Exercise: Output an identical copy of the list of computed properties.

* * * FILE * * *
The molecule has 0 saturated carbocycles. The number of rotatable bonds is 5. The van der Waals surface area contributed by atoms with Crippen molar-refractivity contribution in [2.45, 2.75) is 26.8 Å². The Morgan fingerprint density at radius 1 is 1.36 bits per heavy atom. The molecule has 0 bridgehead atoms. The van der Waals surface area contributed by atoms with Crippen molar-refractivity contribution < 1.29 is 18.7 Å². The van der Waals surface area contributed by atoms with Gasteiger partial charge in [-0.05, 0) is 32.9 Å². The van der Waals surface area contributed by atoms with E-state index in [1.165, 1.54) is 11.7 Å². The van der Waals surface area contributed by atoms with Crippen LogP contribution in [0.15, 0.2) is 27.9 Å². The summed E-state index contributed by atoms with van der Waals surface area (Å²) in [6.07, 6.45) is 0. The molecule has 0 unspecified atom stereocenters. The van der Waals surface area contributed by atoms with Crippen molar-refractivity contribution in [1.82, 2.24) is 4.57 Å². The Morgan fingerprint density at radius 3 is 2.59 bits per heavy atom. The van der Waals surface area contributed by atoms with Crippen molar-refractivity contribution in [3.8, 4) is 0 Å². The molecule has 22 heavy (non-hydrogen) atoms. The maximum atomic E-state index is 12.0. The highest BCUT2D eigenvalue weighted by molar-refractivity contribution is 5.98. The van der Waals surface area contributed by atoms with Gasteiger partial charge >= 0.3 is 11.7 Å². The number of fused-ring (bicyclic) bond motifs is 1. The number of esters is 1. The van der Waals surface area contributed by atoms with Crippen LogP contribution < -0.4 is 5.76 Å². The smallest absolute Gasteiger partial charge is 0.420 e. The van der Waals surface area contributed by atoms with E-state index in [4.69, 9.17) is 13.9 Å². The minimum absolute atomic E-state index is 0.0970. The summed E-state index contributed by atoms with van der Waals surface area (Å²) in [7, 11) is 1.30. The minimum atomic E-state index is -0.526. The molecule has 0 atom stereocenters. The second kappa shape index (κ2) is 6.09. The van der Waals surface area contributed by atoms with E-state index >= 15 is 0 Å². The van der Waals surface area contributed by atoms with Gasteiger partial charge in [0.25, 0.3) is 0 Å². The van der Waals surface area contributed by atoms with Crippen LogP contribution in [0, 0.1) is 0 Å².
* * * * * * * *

The molecule has 0 saturated carbocycles. The number of rotatable bonds is 5. The van der Waals surface area contributed by atoms with Crippen molar-refractivity contribution in [2.45, 2.75) is 26.8 Å². The Morgan fingerprint density at radius 1 is 1.36 bits per heavy atom. The molecule has 0 bridgehead atoms. The van der Waals surface area contributed by atoms with Crippen molar-refractivity contribution < 1.29 is 18.7 Å². The van der Waals surface area contributed by atoms with Gasteiger partial charge in [-0.05, 0) is 32.9 Å². The van der Waals surface area contributed by atoms with E-state index in [1.165, 1.54) is 11.7 Å². The van der Waals surface area contributed by atoms with Crippen LogP contribution in [0.15, 0.2) is 27.9 Å². The summed E-state index contributed by atoms with van der Waals surface area (Å²) in [6.07, 6.45) is 0. The molecule has 0 unspecified atom stereocenters. The van der Waals surface area contributed by atoms with Crippen molar-refractivity contribution in [1.82, 2.24) is 4.57 Å². The Morgan fingerprint density at radius 3 is 2.59 bits per heavy atom. The van der Waals surface area contributed by atoms with Crippen molar-refractivity contribution in [3.8, 4) is 0 Å². The molecule has 22 heavy (non-hydrogen) atoms. The maximum atomic E-state index is 12.0. The highest BCUT2D eigenvalue weighted by molar-refractivity contribution is 5.98. The van der Waals surface area contributed by atoms with Gasteiger partial charge >= 0.3 is 11.7 Å². The number of fused-ring (bicyclic) bond motifs is 1. The number of esters is 1. The van der Waals surface area contributed by atoms with Crippen LogP contribution < -0.4 is 5.76 Å². The smallest absolute Gasteiger partial charge is 0.420 e. The van der Waals surface area contributed by atoms with E-state index in [4.69, 9.17) is 13.9 Å². The minimum absolute atomic E-state index is 0.0970. The summed E-state index contributed by atoms with van der Waals surface area (Å²) in [7, 11) is 1.30. The minimum atomic E-state index is -0.526. The molecule has 0 atom stereocenters. The second kappa shape index (κ2) is 6.09. The van der Waals surface area contributed by atoms with E-state index >= 15 is 0 Å². The van der Waals surface area contributed by atoms with Gasteiger partial charge in [0.25, 0.3) is 0 Å². The van der Waals surface area contributed by atoms with Crippen LogP contribution in [0, 0.1) is 0 Å².